ANN ARBOR, Mich. – While the stigma around mental health is starting to subside across the U.S., there is still a desperate need for more resources.
One Ann Arbor family, who lost their son to suicide, wants to prevent others from going through the same thing.
“We never could have imagined this type of loss happening to Garrett and our family,” Scott Halpert said.
“It’s the most devastating thing that can ever happen to a parent,” Julie Halpert said. “With suicide, you have all these feelings of guilt. ‘What could I have done differently?’ They haunt me to this day. I try not to dwell on them, but it’s like a part of your heart is just ripped out.”
Julie and Scott Halpert’s son Garret died by suicide in 2017.
“He was smart, funny. He was one of the top tennis players in our state. At the same time, he struggled like so many other young adults are doing these days,” Scott Halpert said. “He felt like he was inadequate, even though he really wasn’t.”
The family said despite Garrett’s own mental health struggles, the 23-year-old was passionate about helping others.
“We were at Garrett’s grave site and we were both trying to think how could we make a difference,” Julie Halpert said. “How could we make meaning out of our loss? And we both, at the same time, thought there needs to be a holistic center.”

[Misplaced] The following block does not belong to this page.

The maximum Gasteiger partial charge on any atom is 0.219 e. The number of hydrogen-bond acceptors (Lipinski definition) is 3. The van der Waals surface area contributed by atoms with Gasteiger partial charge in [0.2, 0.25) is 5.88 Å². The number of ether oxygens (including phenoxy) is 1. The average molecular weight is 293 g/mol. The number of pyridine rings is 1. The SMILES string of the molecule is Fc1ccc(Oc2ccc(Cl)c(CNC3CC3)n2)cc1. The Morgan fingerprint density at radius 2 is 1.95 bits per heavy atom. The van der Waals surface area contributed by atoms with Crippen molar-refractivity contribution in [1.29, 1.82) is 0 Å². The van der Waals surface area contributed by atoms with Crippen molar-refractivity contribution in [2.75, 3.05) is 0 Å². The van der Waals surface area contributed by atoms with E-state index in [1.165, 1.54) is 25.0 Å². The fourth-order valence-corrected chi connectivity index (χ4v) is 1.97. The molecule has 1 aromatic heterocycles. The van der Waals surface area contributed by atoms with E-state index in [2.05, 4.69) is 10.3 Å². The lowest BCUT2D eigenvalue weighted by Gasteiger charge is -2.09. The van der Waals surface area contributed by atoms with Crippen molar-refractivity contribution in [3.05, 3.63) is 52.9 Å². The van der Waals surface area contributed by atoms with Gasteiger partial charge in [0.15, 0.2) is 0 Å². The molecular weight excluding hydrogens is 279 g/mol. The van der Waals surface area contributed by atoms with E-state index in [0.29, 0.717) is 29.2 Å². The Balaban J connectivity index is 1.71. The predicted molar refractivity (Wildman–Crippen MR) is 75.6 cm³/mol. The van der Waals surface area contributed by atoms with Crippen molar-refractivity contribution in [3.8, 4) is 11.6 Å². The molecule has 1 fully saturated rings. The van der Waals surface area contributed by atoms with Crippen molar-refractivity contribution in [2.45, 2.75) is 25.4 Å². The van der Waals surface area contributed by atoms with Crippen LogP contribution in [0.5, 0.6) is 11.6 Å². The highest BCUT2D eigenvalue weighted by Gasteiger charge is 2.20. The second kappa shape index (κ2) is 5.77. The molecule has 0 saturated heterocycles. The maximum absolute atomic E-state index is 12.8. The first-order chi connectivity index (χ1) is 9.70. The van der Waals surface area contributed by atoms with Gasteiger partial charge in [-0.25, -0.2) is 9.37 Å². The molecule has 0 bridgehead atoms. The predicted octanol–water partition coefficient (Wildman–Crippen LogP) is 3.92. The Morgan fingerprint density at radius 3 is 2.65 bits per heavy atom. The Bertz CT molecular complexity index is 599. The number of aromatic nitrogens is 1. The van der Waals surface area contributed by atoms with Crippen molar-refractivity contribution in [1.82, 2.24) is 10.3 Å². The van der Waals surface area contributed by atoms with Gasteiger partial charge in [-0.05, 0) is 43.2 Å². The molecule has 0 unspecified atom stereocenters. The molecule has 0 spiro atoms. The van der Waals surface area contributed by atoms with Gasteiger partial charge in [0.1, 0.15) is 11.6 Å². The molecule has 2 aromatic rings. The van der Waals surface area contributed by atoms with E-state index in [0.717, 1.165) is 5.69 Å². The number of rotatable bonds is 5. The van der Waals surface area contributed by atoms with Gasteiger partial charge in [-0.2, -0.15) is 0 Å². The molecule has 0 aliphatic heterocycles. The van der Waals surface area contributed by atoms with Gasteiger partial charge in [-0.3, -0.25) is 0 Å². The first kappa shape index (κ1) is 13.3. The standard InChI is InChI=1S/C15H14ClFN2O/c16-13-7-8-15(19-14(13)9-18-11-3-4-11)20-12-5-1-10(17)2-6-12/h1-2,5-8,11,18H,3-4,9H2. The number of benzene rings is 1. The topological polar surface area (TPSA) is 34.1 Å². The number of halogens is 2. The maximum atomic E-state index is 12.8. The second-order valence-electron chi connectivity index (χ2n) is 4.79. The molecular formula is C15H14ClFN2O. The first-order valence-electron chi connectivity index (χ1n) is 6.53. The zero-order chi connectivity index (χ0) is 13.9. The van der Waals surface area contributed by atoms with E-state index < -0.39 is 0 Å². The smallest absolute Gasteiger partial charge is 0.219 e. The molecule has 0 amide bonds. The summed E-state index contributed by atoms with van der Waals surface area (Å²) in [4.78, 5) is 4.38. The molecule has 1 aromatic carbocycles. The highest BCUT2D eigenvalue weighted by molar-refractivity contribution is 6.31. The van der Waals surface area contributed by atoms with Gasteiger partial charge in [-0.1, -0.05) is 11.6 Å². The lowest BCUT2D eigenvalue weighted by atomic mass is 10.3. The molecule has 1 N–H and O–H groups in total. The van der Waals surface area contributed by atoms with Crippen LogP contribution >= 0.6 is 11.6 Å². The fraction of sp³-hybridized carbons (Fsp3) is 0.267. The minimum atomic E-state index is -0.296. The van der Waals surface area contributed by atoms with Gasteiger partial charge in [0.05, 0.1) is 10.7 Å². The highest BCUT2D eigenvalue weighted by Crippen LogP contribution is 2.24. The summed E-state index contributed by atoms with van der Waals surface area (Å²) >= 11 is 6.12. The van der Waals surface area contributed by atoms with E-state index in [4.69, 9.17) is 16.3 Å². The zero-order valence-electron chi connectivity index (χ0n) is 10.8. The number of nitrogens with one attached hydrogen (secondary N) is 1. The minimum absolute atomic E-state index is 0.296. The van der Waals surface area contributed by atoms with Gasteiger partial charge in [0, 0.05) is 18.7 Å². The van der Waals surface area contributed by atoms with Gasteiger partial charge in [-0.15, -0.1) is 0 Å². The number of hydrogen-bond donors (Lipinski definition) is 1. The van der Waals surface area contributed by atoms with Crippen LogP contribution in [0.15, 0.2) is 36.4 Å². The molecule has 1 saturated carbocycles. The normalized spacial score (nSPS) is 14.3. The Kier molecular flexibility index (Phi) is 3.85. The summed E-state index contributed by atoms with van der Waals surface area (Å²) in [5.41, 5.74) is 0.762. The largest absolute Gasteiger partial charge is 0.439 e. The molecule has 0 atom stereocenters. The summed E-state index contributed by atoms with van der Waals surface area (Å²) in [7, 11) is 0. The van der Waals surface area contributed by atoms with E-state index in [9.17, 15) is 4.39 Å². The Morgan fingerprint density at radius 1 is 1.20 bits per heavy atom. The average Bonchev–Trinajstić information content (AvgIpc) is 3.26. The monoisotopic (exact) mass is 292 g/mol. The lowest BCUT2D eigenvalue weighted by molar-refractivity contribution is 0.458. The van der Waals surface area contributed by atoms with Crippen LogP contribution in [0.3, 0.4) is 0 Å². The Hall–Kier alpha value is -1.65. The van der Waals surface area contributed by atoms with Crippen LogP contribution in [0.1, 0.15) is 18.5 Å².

They hope to open a residential space in Washtenaw County for young adults struggling with mental health. On Sept. 3, they will be raising money through a livestream fundraiser called Go 24 for Garrett’s Space.
The event will showcase stories of triumph and loss, and connect people with mental health resources.
“We went through this horrible tragedy and we didn’t want to see other others going through it, so we just want to continue the work that Garrett was doing when he was here: reaching out and helping others,” Scott Halpert said. “If we can prevent another family or families from going through what we went through, it will all be worth it.”
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